No, the title isn’t an over-caffeinated typo for a documentary about baristas. Nor is “Starbuck” a biopic about the chief mate in “Moby-Dick.” Instead, it’s an earnestly feel-good comedy that takes its name from the nom de plume, so to speak, of an exceedingly diligent Quebecois sperm donor.
This is how diligent David Wozniak (Patrick Huard) has been: He donated 693 times over the course of 23 months. That’s an awful lot of what Kevin Spacey, in “American Beauty,” calls chafing the carrot. Who says Canadians are bland and predictable? More important, 533 of those donations produced offspring — and now, a couple of decades later, 142 of the children Wozniak fathered have jointly filed suit to have his identity revealed.
If that weren’t enough to contend with, David has somehow gotten himself on the hook with some loan sharks for $80,000. He works as a delivery driver for his father’s butcher shop, so coming up with the cash is a problem. Then there’s the fact that his former girlfriend (Julie LeBreton) announces that she’s pregnant with his child. Number 143, as it were.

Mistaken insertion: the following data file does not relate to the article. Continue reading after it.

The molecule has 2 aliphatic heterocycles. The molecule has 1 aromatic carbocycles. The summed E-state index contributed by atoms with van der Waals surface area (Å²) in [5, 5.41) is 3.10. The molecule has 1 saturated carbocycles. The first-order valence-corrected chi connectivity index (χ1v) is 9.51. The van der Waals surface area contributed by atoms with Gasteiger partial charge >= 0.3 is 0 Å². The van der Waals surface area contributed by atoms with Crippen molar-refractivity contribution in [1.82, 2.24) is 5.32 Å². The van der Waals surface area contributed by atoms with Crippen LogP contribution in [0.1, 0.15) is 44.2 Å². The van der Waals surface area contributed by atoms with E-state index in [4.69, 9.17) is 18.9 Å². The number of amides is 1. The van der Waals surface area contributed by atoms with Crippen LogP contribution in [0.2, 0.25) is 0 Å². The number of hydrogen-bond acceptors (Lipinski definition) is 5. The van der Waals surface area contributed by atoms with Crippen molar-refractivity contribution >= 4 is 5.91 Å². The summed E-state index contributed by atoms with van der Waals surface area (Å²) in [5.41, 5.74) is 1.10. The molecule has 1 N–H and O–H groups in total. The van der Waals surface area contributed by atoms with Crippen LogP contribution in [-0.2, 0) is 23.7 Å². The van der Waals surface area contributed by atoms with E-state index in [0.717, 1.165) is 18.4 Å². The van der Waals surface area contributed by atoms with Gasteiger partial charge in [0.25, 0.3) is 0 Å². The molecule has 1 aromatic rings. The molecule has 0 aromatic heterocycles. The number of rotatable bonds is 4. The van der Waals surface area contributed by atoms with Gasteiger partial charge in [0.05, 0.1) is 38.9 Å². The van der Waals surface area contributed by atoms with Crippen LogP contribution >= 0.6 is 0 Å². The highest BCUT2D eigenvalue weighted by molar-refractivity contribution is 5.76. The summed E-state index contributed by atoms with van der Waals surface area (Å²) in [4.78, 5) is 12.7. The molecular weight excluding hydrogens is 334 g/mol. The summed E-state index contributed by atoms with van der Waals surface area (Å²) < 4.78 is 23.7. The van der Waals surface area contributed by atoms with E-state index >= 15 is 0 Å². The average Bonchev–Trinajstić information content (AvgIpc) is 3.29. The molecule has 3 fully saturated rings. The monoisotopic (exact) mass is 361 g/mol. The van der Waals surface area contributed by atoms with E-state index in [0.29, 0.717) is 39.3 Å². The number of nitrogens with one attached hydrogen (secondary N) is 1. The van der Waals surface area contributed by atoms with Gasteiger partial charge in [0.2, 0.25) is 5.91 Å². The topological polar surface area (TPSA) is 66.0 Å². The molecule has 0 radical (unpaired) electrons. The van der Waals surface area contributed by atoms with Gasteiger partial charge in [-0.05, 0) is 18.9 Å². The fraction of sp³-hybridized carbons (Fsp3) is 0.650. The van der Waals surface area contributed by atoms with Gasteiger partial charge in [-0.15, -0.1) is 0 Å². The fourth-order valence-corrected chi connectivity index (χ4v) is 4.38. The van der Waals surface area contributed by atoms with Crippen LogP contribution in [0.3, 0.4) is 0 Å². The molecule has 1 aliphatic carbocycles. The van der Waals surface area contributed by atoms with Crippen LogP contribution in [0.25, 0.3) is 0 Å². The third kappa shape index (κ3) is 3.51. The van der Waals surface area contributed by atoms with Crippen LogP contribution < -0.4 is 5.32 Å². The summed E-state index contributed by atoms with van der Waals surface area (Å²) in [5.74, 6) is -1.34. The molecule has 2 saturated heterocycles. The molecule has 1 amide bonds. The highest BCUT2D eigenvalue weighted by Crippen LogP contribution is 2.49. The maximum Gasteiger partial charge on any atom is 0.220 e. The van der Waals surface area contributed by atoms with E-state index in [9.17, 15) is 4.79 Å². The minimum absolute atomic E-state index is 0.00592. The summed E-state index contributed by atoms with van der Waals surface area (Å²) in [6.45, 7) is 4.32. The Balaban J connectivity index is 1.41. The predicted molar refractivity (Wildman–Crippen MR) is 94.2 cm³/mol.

So far, so vaguely Adam Sandler: feckless middle-aged schlub fumbles and bumbles his way through vaguely raunchy high concept. In fairness, Huard is more appealing than Sandler, who’s nowhere near as good at amiable bewilderment. If Sandler had a taste for poutine, the English-language remake could already be in front of the cameras. “Really Happy Gilmore”? “Punch-Drunk Donation”?
Except, that is, for two things. The actual English-language version, called “The Delivery Man,” stars Vince Vaughn and comes out this fall. The other is that about a third of the way into the movie, “Starbuck” starts to go touchy-feely sentimental. As part of the lawsuit, David receives a file with the names and photographs of all those plaintiff-children of his. Or plaintive children, as the case might be. Without identifying himself, he starts tracking them down. One’s an aspiring actor. David helps him get a part. Another’s a lifeguard. David (not on purpose) gets saved by him. One’s a soccer star. One’s a junkie (!). One has such severe disabilities that he lives in an institution and can’t communicate. Now who was it exactly who filed suit on his behalf? Plausibility is not a “Starbuck” priority.
The distance for David between donor and dad gets smaller and smaller. Should he reveal who he is? Stop contesting the suit? Clear his schedule for the mother of all Father’s Days? Antoine Bertrand, who bears an unnerving resemblance to Fatty Arbuckle and serves rather the same purpose here that Jeff Garlin does on “Curb Your Enthusiasm,” plays David’s equally feckless lawyer. Bertrand does his jelly-belly best to keep “Starbuck” a comedy. But even the broadest shtick can’t prevent a movie that features a Busby Berkeley-style group hug from becoming a male weepie. Or a testimonial to Planned Parenthood.